April 5, 2018
New York, NY – Educators from the NYC Department of Design and Construction (DDC) and the NYC Department of Education (DOE) came together at Stuyvesant High School in Manhattan this week for a three-day professional development program in which 29 public middle school teachers were introduced to the DDC’s “Building the Future” curriculum’s hands-on engineering- and architecture-related activities.
The training program was organized under the DOE’s STEM Institute. DDC educational programs are conducted through its STEAM initiative, which partners with DOE and the NYC Department of Youth & Community Development (DYCD) to bring initiatives such as the Young Engineers Program to students citywide. Overall, DDC STEAM has engaged 2,289 students in various programs since its inception in 2015, working exclusively with Title I schools.
“By teaching the teachers we are able to greatly increase the number of young people we can engage with our STEAM programming, introducing them to career opportunities they may not have imagined for themselves before,” said DDC Acting Commissioner Ana Barrio. “DDC STEAM has opened many doors to young people throughout the City as they continue their personal development.”
“Our STEM educators are doing great work across the City, and it was so exciting to meet with – and have to opportunity to speak to – some of the them on Tuesday at the STEM Institute,” said Schools Chancellor Richard A. Carranza. “I thank DDC for its support for NYC educators and students, including the ‘Building the Future’ workshop at the STEM Institute. The partnership we’re building is opening doors for our students, the next generation of architects, engineers and innovators.”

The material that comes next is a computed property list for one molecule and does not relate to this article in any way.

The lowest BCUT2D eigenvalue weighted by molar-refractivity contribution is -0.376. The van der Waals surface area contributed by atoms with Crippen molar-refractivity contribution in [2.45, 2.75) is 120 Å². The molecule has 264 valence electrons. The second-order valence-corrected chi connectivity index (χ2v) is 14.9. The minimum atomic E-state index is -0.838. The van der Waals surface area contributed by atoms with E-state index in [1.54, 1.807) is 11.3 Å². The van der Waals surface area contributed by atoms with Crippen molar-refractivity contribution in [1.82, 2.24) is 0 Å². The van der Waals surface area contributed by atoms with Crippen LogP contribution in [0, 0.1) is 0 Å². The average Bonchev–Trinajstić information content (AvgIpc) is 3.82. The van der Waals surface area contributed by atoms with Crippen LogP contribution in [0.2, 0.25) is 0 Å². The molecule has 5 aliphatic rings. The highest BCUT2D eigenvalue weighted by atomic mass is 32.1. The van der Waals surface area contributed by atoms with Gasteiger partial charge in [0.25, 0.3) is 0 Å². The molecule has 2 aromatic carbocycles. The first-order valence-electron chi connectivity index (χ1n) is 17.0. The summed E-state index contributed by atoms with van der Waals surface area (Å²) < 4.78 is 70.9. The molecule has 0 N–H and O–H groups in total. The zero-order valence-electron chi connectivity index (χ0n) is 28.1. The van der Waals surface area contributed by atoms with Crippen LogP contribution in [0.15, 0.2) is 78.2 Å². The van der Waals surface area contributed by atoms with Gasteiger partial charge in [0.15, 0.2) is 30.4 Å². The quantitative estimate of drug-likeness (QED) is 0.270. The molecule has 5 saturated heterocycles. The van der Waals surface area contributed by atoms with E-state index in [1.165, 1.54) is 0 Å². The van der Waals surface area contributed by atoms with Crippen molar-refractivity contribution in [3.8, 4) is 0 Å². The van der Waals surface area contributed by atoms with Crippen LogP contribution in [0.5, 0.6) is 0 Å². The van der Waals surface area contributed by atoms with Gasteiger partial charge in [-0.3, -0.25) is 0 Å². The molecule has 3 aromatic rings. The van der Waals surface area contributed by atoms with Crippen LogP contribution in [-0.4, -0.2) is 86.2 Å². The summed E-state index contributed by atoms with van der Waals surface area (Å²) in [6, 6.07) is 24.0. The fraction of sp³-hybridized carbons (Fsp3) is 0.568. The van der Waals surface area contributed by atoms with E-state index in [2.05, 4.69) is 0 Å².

“Our goal with DDC STEAM professional development is to bring math and science concepts to life and to bring engineering and problem solving to NYC students. In our Train the Trainer sessions, we give educators, in this case, New York City Public School teachers enrolled in the DOE STEM Institute, the opportunity to explore the concepts and methodologies in a fun environment so they are confident implementing the program. It was wonderful to see how excited the teachers were as they performed the very same experiments their students will be implementing in the classroom,” said DDC Deputy Commissioner for Community Partnerships & STEAM Initiatives Lee Llambelis.
DDC’s “Building the Future” curriculum emphasizes the structural characteristics of 3D shapes, bridge engineering, constructing with I-beams, creating building models and green technologies such as bioswales, tower gardens and green roofs. The curriculum was developed by DDC’s office of Community Partnerships and STEAM in partnership with Dr. Leonisa Ardizzone, a science educator and founder of Storefront Science. It is currently being implemented as part of the Young Engineers Program, a program designed to teach middle school students the fundamentals of environmentally responsible city planning as it pertains to public buildings and infrastructure.
As part of the training, DOE middle school teachers performed many of the activities that students in the program go through, including modeling buildings, infrastructure, homes, bridges, public areas and streetscapes to demonstrate design and construction methods that can better withstand climate change and rising sea levels.
The teachers in this week’s program represent 27 separate middle schools. DDC STEAM has helped organize five professional development workshops since June 2017, reaching 99 instructors from 68 schools or organizations from every borough.
Other successful DDC STEAM programs include Opportunity Academy, the Ace Mentor Program, Town & Gown and the High School Summer Internship program a six-week paid internship program for students interested in pursuing careers in architecture, engineering, building trades, public administration, business administration or information technology.
About the NYC Department of Design and Construction
The Department of Design and Construction is the City’s primary capital construction project manager. In supporting Mayor de Blasio’s long-term vision of growth, sustainability, resiliency, equity and healthy living, DDC provides communities with new or renovated public buildings such as firehouses, libraries, police precincts, and new or upgraded roads, sewers and water mains in all five boroughs. To manage this $13 billion portfolio, DDC partners with other City agencies, architects and consultants, whose experience bring efficient, innovative and environmentally-conscious design and construction strategies to City projects. For more information, please visit nyc.gov/ddc.